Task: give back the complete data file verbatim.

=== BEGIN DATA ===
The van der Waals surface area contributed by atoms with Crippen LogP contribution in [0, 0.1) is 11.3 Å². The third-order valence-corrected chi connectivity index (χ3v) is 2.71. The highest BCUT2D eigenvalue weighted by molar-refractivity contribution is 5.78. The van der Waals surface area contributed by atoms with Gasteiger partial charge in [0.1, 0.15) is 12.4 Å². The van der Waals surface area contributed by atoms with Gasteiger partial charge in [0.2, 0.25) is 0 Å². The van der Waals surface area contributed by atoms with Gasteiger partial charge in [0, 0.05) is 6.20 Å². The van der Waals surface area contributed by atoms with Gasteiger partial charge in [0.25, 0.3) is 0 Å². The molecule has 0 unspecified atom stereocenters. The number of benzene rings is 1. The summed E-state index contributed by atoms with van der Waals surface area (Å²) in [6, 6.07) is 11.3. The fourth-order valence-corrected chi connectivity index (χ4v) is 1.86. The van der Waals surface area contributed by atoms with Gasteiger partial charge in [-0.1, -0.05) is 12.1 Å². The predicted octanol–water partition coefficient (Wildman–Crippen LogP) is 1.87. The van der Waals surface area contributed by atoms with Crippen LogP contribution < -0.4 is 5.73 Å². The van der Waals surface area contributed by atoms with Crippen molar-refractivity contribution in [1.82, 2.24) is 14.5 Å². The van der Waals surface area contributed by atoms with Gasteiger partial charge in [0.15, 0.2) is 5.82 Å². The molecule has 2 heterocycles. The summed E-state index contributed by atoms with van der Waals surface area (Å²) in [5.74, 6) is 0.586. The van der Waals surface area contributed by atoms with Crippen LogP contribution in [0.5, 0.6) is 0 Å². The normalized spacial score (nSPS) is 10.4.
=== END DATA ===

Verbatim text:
The van der Waals surface area contributed by atoms with Crippen LogP contribution in [0, 0.1) is 11.3 Å². The third-order valence-corrected chi connectivity index (χ3v) is 2.71. The highest BCUT2D eigenvalue weighted by molar-refractivity contribution is 5.78. The van der Waals surface area contributed by atoms with Gasteiger partial charge in [0.1, 0.15) is 12.4 Å². The van der Waals surface area contributed by atoms with Gasteiger partial charge in [0.2, 0.25) is 0 Å². The van der Waals surface area contributed by atoms with Gasteiger partial charge in [0, 0.05) is 6.20 Å². The van der Waals surface area contributed by atoms with Gasteiger partial charge in [0.25, 0.3) is 0 Å². The molecule has 0 unspecified atom stereocenters. The number of benzene rings is 1. The summed E-state index contributed by atoms with van der Waals surface area (Å²) in [6, 6.07) is 11.3. The fourth-order valence-corrected chi connectivity index (χ4v) is 1.86. The van der Waals surface area contributed by atoms with Gasteiger partial charge in [-0.1, -0.05) is 12.1 Å². The predicted octanol–water partition coefficient (Wildman–Crippen LogP) is 1.87. The van der Waals surface area contributed by atoms with Crippen LogP contribution < -0.4 is 5.73 Å². The van der Waals surface area contributed by atoms with Crippen molar-refractivity contribution in [1.82, 2.24) is 14.5 Å². The van der Waals surface area contributed by atoms with Gasteiger partial charge in [0.15, 0.2) is 5.82 Å². The molecule has 2 heterocycles. The summed E-state index contributed by atoms with van der Waals surface area (Å²) in [5.74, 6) is 0.586. The van der Waals surface area contributed by atoms with Crippen LogP contribution in [0.5, 0.6) is 0 Å². The normalized spacial score (nSPS) is 10.4.